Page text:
An unfinished third novel, with three additional essays, about a contentedly corrupt belle époque Philadelphia—where the famed Wister (1860–1938) went west to cure his depression after William Dean Howells rejected his first attempts at fiction.
The result of that hegira, The Virginian, is considered America’s finest western. In his introduction, Butler (English/LaSalle) contends that Wister’s third novel, which biographers have mistakenly called Monopolis (after Wister’s name for his fictional Philadelphia), was intended to be Wister’s reply to friend Theodore Roosevelt’s objection about the xenophobic cynicism in Wister’s second novel, Lady Baltimore, an Edith Wharton/Henry James critique of southern aristocracy. Wister wrote Roosevelt that Dividends in Democracy, later titled after its hero, Romney Hythe, was to be, in Wister’s words, “a picture of Philadelphia, and its passing from the old world to the new order; the hero of no social position, married to a wife of good social position elsewhere, and turning out to be superior to his wife.” The 48,000-word fragment he produced—before abandoning it after WWI journalism, unsuccessful forays into politics, and the death of his wife sank him again into despair—begins in 1911, then flashes back to1880s Philadelphia, rooting the entanglement of early Main Line society in the greed and corruption surrounding the Pennsylvania Railroad. Alas, Romney himself, though discussed, remains unborn when the pages run out.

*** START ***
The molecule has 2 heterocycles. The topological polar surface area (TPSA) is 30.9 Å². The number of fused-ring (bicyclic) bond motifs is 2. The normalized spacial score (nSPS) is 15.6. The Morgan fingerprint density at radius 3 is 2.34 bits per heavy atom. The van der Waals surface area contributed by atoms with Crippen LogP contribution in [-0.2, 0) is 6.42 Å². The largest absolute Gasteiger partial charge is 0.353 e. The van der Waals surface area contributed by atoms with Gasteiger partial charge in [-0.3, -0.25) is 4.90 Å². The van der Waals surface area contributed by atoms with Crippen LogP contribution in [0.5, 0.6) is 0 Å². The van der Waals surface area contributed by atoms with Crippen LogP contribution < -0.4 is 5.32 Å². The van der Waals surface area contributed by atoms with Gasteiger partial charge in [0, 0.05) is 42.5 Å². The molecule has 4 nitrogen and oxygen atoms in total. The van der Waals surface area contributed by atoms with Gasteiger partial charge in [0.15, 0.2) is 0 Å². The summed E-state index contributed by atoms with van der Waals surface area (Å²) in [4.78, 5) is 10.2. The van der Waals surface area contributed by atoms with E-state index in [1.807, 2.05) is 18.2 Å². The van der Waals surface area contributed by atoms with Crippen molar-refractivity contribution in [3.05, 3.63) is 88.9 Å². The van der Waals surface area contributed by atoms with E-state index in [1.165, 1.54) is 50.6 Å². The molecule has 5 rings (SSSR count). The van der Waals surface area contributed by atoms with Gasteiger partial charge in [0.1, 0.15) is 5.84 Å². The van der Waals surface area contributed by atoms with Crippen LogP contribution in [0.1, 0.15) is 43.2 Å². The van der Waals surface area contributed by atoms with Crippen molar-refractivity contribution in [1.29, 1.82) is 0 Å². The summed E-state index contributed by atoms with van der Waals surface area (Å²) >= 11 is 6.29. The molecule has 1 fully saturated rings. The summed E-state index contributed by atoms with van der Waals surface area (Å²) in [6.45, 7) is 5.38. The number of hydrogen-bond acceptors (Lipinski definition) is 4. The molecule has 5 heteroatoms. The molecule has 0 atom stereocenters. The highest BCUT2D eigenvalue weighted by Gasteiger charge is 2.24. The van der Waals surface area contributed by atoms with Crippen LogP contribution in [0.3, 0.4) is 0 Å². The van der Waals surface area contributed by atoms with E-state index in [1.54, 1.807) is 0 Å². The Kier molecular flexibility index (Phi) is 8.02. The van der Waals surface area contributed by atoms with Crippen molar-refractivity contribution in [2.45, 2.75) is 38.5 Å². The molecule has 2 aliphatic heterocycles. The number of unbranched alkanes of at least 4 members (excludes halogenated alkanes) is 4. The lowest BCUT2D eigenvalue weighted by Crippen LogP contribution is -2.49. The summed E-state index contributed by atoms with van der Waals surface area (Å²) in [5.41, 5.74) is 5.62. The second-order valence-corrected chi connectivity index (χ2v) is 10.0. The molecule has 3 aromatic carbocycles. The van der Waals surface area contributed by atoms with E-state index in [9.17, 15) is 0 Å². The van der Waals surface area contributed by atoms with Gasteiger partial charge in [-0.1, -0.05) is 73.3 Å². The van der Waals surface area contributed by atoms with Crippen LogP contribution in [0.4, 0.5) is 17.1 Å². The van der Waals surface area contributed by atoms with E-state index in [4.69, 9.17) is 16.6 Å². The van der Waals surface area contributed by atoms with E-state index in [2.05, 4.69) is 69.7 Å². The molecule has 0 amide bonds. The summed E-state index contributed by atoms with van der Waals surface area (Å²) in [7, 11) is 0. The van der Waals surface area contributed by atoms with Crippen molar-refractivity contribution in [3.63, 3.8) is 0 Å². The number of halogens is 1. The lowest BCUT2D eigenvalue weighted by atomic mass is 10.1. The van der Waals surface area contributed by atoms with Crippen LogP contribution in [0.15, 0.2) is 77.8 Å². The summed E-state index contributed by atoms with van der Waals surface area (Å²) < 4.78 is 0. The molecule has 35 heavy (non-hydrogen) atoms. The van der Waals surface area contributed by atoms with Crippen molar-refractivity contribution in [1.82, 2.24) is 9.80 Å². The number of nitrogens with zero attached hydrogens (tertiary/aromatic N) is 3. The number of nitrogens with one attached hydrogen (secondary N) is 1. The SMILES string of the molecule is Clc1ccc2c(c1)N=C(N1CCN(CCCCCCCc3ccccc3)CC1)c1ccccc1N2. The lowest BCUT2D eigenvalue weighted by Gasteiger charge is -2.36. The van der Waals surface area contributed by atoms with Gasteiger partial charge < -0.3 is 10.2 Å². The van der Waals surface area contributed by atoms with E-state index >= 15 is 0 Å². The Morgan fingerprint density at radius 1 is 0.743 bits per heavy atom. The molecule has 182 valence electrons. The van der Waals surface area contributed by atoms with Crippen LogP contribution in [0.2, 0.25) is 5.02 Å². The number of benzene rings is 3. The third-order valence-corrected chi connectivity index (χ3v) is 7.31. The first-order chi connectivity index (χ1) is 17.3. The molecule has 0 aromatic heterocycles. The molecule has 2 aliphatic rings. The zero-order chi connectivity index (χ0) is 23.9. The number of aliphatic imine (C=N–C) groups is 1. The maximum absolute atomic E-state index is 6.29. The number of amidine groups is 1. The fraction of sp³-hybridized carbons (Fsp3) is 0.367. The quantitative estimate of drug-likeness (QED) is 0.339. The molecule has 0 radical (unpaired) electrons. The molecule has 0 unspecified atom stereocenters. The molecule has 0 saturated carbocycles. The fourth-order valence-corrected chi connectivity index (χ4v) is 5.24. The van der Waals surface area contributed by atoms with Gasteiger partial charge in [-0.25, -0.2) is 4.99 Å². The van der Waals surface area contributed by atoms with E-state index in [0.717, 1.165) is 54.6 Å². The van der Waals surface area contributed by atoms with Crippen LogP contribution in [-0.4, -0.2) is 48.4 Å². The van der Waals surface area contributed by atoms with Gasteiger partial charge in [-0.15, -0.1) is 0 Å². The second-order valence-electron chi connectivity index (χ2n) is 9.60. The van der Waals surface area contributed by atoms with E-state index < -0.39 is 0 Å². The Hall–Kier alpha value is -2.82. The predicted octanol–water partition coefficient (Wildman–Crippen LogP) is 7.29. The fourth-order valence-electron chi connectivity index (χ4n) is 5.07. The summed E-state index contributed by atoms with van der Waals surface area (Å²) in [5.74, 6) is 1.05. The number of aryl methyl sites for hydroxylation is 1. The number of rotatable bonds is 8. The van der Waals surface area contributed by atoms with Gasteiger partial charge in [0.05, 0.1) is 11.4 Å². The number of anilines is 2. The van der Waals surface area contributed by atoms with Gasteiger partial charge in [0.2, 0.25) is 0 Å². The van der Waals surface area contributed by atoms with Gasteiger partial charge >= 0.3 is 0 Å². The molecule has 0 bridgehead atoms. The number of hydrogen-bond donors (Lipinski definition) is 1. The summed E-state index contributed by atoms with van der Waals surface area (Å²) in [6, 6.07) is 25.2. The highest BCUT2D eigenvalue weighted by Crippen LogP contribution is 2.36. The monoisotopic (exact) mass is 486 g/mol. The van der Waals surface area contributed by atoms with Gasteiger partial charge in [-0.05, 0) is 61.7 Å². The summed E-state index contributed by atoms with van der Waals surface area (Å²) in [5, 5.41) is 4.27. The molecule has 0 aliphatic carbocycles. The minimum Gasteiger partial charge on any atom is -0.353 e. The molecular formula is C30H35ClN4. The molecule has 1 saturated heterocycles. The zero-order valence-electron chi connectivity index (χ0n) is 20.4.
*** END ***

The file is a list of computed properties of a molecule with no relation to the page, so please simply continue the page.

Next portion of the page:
Like Wharton’s best work, the unfinished Romney, along with Wister’s essays about Philadelphia society, remains striking for its examination of American social pathologies that, despite changes in ethnic, cultural and technological composition, remain virulently prevalent today.